Part 4 in a series.

Once U.S. Rep. Dennis Ross, Fla., opted not to run for reelection, his decision set off a wave of challengers to claim Congressional District 15 which encompasses most of Polk County, plus portions of Lake County and a large chunk of suburban Hillsborough County. Florida Daily will look at each of the Republican candidates trying to replace him.

Former state Rep. Neil Combee thinks his support of President Donald Trump makes him stand out in a large Republican primary field running for an open congressional seat in Central Florida.

“The president had made repeated calls for reinforcements over and over again,” Combee told Florida Daily. “Here is an open seat and I thought I’m just going to risk it all and answer the call, so that’s what I did. I thought I could be a greater help to the president and the ‘Make America Great’ agenda which I support as a member of Congress than I could as a state director at the USDA.”

Combee had to resign from his appointment by Trump to the USDA to run for Congress. While he called the appointment an honor,  the call for help was enough for Combee to resign and roll the dice by running for Congress.

“I’m going to do everything I can to support the president and his agenda,” Combee said. “I think he is trying to save the republic. It is that simple.”

The deep seated support for Trump came after a bruising primary where Combee supported U.S. Sen. Ted Cruz, R-Texas, for president. Combee says he got on board with Trump as soon as Cruz dropped out of the race and has not looked back. He’s certainly not willing to rip Trump over what happened in Helsinki.

“I think the reaction to that was really kind of a made up, manufactured thing,” Combee told Florida Daily. “If you watch what he is doing, more than what he is saying, it seemed to be pretty much universal agreement that he has been tougher on Russia than anybody has in recent memory so his actions speak for themselves.”

Combee spent five years in the state Legislature and told Florida Daily that he never expected to be the go to guy for Second Amendment issues. Having said that,  Combee is proud of his efforts to enhance the Stand Your Ground law. One way the law was reformed was to ensure you not have to shoot someone in order to assert a Stand Your ground defense.

“If you pulled a weapon on somebody to get them to back off, you could be charged with aggravated assault and face a 10 year mandatory sentence,” Combee said. “I said this is crazy. You have to shoot someone to assert this defense? This is not good. This could lead to people being shot that should not be shot where it could have been avoided. So we put that up and I successfully got it passed.”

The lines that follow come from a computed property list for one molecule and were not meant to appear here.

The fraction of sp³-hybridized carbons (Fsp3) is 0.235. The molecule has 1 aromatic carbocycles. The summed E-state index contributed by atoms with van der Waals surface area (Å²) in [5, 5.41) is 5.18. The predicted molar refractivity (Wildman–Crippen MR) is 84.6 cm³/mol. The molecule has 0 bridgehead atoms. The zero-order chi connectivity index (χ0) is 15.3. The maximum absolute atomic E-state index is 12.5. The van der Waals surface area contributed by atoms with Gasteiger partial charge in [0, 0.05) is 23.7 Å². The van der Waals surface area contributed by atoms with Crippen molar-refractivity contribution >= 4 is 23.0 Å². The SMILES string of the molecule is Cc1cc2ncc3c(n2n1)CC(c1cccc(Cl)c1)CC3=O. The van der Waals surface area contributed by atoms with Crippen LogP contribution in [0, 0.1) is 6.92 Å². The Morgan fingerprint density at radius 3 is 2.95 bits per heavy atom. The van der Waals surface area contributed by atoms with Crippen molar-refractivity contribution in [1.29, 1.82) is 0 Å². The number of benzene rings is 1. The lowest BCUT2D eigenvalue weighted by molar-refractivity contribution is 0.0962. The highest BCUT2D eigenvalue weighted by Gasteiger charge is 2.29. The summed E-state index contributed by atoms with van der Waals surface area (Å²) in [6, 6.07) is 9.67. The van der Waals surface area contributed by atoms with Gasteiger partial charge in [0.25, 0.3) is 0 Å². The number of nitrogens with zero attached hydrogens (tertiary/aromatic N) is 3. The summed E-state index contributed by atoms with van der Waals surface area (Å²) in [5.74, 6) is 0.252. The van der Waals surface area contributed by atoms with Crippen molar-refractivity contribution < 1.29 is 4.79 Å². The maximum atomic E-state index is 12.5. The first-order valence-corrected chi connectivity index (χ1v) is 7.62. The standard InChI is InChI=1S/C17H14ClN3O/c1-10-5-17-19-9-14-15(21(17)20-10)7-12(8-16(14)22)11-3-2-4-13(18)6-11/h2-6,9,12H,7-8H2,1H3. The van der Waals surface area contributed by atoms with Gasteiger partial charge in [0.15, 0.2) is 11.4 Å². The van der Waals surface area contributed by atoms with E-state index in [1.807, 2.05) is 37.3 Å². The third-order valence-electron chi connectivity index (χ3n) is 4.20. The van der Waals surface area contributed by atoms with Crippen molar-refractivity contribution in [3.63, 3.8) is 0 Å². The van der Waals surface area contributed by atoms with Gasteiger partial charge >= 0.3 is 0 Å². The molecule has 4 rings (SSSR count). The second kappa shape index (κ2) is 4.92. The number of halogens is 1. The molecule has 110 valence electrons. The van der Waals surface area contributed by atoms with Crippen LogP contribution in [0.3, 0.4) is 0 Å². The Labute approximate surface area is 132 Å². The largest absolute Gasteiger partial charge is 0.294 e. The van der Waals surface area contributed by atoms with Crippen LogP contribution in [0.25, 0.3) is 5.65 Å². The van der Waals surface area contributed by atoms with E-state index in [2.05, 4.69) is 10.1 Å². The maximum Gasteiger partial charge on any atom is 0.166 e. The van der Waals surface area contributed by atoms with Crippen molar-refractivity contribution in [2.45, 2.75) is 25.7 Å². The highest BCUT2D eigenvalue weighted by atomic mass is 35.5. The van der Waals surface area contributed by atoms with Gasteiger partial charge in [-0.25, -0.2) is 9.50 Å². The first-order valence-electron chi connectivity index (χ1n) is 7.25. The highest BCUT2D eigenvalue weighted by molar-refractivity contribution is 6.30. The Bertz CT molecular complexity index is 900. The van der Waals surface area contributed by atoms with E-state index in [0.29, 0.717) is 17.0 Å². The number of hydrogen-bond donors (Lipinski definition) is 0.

Aggravated assault was later removed from the 10-20-Life statute. Combee spearheaded that effort after learning that you didn’t even have to touch someone to be charged with this felony and put in prison for a minimum mandatory sentence.

Combee hopes to change things in Washington as well and thinks entrenched Beltway politicians may not like him all that much.

“There’s a lot of people that have an interest in the status quo, and the reason for that is because it directly goes into their back pocket. It’s a tough fight, but I think he’s (President Trump) called on people to come help him, and I am willing to do that,” Combee said. “There’s a revolution, and I have heard it said that it is not a Trump revolution, he just happens to be the leader of it. He’s picking up on what people wanted to see and he’s taken the ball and moved it down the field.”

Combee’s top issue is health-care.

“I want to try to do something to the extent that one member out of 535 can do something to bend the cost of health-care, bend that curve down and create better access for people and that means competition,” he told Florida Daily. “Any place that we can create greater competition in the health-care industry, the better off we are going to be. It is going to create better access and it is going to lower cost.”

At home, he travels to the Everglades whenever he can and is frustrated with what is happening to what he called a crown jewel of the United States. The fix may be administrative, but if legislation is needed to combat the python, he is ready.

“The National Park Service has not been cooperative at all with the folks that are trying to remove the invasive predators in the Everglades,” Combee said. “They are wiping out every fur bearing species down there. Pythons and the Tegu lizards are all over the place. They cannot and will not, unless something has changed since I checked, you know they just won’t let folks go in there and try to remove those invasive species. You just can’t do that in a National Park. Well that’s absurd. That’s insane.”

In order to make it to Congress, Combee will have to win a prevail in a five candidate Republican primary primary against GOP state Committeeman Dr. Ed Shoemaker, developer Sean Harper, former Southwest Florida Water Management Government Affairs Coordinator Danny Kushmer and former state Representatives Ross Spano. The primary will be held on August 28.


Reach Mike Synan at


Check back with Florida Daily over the next few days when Mike Synan dives deeper into the other GOP challengers looking to claim Congressional District 15. Read previous articles in this series by clicking here.


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